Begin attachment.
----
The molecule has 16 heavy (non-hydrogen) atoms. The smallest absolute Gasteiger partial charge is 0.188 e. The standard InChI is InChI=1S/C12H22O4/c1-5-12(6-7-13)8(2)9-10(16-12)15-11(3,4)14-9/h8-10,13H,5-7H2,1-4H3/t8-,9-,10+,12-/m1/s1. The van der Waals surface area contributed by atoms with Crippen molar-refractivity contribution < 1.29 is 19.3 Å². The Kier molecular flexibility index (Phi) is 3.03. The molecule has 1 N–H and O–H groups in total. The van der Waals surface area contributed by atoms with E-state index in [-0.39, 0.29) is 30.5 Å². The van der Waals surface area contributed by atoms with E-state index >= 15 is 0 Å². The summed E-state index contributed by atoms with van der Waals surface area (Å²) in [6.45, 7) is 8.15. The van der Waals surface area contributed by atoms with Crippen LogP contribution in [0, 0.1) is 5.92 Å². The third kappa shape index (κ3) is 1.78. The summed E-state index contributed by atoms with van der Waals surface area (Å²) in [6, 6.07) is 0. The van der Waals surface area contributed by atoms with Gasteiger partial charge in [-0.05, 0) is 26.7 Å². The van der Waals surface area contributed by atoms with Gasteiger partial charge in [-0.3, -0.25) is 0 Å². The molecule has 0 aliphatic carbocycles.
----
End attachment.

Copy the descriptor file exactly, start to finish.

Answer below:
The molecule has 16 heavy (non-hydrogen) atoms. The smallest absolute Gasteiger partial charge is 0.188 e. The standard InChI is InChI=1S/C12H22O4/c1-5-12(6-7-13)8(2)9-10(16-12)15-11(3,4)14-9/h8-10,13H,5-7H2,1-4H3/t8-,9-,10+,12-/m1/s1. The van der Waals surface area contributed by atoms with Crippen molar-refractivity contribution < 1.29 is 19.3 Å². The Kier molecular flexibility index (Phi) is 3.03. The molecule has 1 N–H and O–H groups in total. The van der Waals surface area contributed by atoms with E-state index in [-0.39, 0.29) is 30.5 Å². The van der Waals surface area contributed by atoms with E-state index >= 15 is 0 Å². The summed E-state index contributed by atoms with van der Waals surface area (Å²) in [6.45, 7) is 8.15. The van der Waals surface area contributed by atoms with Crippen LogP contribution in [0, 0.1) is 5.92 Å². The third kappa shape index (κ3) is 1.78. The summed E-state index contributed by atoms with van der Waals surface area (Å²) in [6, 6.07) is 0. The van der Waals surface area contributed by atoms with Gasteiger partial charge in [-0.05, 0) is 26.7 Å². The van der Waals surface area contributed by atoms with Gasteiger partial charge in [-0.3, -0.25) is 0 Å². The molecule has 0 aliphatic carbocycles.